Date of Degree


Document Type


Degree Name





Ben Ortiz

Committee Members

Laurel Eckhardt

Shubha Govind

Diana Bratu

Fei Li

Subject Categories

Biology | Biotechnology | Cell and Developmental Biology | Life Sciences


Gene regulation, T cells, Insulators, Genome organization, Chromatin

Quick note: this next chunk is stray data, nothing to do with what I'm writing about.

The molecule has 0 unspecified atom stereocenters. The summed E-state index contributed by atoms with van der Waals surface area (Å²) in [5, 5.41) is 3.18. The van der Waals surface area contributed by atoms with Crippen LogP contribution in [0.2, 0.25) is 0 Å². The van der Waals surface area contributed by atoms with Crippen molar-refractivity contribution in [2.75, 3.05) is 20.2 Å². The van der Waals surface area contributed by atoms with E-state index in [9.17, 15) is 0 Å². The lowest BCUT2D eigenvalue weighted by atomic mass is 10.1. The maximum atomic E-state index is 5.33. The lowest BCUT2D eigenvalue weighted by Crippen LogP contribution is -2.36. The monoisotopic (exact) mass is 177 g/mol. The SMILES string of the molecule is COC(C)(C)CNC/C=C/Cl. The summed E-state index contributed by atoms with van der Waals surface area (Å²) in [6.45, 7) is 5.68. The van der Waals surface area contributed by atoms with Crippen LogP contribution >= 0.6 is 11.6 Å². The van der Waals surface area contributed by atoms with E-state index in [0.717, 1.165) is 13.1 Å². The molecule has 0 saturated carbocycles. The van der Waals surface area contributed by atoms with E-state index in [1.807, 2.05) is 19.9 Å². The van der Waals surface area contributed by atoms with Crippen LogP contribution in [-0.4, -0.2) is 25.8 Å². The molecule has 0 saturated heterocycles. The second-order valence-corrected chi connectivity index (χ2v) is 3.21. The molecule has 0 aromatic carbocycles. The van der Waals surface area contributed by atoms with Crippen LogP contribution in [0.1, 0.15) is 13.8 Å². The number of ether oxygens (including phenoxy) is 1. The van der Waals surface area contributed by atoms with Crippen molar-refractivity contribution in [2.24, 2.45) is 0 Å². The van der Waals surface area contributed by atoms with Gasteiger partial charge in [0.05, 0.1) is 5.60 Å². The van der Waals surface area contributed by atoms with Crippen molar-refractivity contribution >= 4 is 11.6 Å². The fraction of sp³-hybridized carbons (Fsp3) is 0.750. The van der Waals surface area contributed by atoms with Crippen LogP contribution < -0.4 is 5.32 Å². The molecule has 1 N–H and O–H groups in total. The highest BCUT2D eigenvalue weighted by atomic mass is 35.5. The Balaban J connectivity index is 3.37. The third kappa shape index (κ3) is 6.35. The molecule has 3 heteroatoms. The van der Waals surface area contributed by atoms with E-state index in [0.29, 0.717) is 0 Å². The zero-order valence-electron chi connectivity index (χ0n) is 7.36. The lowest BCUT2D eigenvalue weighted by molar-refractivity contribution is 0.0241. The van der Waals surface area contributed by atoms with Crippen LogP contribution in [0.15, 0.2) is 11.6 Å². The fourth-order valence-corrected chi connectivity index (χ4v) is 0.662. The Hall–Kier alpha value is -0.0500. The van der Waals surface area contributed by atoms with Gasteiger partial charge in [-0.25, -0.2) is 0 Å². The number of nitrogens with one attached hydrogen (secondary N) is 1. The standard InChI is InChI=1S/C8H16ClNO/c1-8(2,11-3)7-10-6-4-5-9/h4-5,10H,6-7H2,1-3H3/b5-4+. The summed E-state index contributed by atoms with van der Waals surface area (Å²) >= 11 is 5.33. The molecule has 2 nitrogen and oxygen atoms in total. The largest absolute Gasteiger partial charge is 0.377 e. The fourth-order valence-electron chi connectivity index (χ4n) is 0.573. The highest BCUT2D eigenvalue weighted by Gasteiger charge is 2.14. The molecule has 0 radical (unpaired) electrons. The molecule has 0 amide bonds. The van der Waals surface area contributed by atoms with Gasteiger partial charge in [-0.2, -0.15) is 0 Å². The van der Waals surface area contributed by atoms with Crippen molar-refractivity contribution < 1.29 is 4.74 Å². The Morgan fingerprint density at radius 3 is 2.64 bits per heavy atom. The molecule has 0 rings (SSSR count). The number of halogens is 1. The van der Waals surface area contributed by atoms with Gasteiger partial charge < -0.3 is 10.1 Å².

Genes of different spatiotemporal expression profiles are often juxtaposed in the genome. This organization raises risks of cross-regulatory influences from neighboring genes; for instance heterochromatin can spread over euchromatin or long-range acting enhancers can inappropriately activate genes. Gene regulatory elements such as Locus Control Regions (LCR) and Insulators prevent such cross-communications and allow for normal gene expression patterns. In transgenic systems, LCRs limit influences from surrounding chromatin by providing site-of-integration independent and specific spatiotemporal expression upon a linked transgene. The field’s understanding of the ability of an LCR to overcome chromatin influences and allow site-of-integration independent expression is minimal. Interestingly, this function of an LCR closely resembles that of barrier insulators. Barrier insulators prevent the spread of heterochromatin onto a euchromatin region and are characterized by their ability to suppress site-of-integration dependent chromatin influences upon a transgene. We hypothesize that the integration site-independence activity of LCRs is mediated by insulator-like DNA elements present within the LCR. In support of this hypothesis, we identify a novel barrier insulator activity within the mouse T-cell receptor (TCR)-a LCR. A 4.0-kb compilation of TCRa LCR sub-elements insulates a linked transgene in barrier assay- a long-term culture of stably transfected T cell lines. TCRa LCR-derived insulators enable maintenance of euchromatin and prevention of heterochromatin at a linked transgene. We find one element within the TCRa LCR that interacts with the USF1 transcription factor, which has been shown to have an important role in barrier insulation. In contrast to previously identified barrier insulators, the function of TCRa LCR-derived insulators does not require them to bi-laterally flank a gene. These data suggest that the TCRa LCR-derived elements may support both known and novel mechanisms of barrier insulation.